Ready for some good news for which to give thanks? August Martin High School (AMHS) in Jamaica, Queens, achieved a 91.7% graduation rate for the 2019-2020 school year!
“This is a great achievement, exceeding NYC’s average high school graduation rate,” says Amanda Etienne, The Child Center of NY’s Senior Vice President, Youth Development.
The city-wide high school graduation rate for New York City was 77.3 percent in 2019, the most recent figure.
The Child Center of NY has served as lead community-based organization (CBO) for August Martin High School since 2015. The previous year, Mayor Bill de Blasio established the Community School Advisory Board to work on the creation of 100 community schools in some of the city’s most under-served neighborhoods. August Martin High School was one of them, and when The Child Center of NY was asked to take on the role of lead CBO, we accepted without hesitation.
What happened next stands as testament to the fact that all young people, given the right skills, education, opportunities, and support, can reach their full potential.
Within three years, August Martin’s graduation rate rose from 24 percent to a remarkable 73 percent — and now that figure stands at an impressive 91.7 percent.
This turnaround didn’t happen by accident. Its foundation is an evidence-based strategy based on a bold attendance initiative; getting to know each student and family and following up frequently; and a strong school administration, led by Principal Rory Parnell, who has spearheaded the effort to ensure first-rate academics and high expectations.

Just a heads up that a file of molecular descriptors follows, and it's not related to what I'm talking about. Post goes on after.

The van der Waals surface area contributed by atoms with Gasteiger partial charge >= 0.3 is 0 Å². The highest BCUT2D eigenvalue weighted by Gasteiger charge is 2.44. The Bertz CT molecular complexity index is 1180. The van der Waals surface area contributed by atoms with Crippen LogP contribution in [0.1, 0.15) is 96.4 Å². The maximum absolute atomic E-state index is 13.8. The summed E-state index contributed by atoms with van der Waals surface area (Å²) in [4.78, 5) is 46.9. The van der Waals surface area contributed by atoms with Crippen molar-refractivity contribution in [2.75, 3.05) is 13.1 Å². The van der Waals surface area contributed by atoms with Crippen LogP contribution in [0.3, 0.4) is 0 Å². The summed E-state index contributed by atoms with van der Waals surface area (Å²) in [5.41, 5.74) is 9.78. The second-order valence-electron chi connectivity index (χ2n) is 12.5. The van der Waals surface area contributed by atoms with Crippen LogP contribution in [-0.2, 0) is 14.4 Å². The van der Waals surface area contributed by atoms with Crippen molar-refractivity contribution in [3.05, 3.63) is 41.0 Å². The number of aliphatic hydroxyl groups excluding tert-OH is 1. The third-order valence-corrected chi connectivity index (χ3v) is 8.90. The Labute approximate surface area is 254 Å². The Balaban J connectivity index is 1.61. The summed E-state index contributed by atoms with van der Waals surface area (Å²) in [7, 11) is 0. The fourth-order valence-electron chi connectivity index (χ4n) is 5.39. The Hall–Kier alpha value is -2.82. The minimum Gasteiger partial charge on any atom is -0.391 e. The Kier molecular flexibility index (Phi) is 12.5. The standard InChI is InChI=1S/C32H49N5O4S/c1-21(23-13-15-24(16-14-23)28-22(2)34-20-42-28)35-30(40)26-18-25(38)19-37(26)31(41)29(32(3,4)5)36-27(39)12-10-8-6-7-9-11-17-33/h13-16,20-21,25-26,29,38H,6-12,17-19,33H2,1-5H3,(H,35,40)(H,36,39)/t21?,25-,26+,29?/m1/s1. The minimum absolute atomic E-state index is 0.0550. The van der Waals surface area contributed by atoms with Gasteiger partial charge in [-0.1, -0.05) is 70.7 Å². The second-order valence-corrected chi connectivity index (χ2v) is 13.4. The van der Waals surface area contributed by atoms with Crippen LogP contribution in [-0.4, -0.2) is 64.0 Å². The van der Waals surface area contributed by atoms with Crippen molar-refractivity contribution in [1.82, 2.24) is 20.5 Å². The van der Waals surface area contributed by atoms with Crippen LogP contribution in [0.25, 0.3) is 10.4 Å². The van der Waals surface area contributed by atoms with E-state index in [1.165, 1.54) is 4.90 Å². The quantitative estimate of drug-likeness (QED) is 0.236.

“The success of the school is the unwavering high standard and expectations students are held to,” says Associate Vice President Youth Development Saran Shields, LMSW, “putting academics at the forefront of everything and allowing students to truly earn their incentives and rewards. It is the intensive work that the staff do behind the scenes to get the students to school and create opportunities for support and enrichment. It is truly a team effort at August Martin High School.”
Shields notes that scholars’ families and the larger community are also integral components of that team. “Whatever it takes to support a scholar on their high school journey — we surround them with encouragement and support toward success.”
That often includes linkages to social services, success mentors, and filling practical needs, like free hygiene products, vision screenings, and immigration clinics. According to Shields, “Our aim is to create a welcoming environment that allows all students to be confident and free to pursue their academic goals.”
“The students, teachers, school administration and our community school team all celebrate where AMHS is and the journey it took to get here,” says Etienne. “The results speak for themselves.”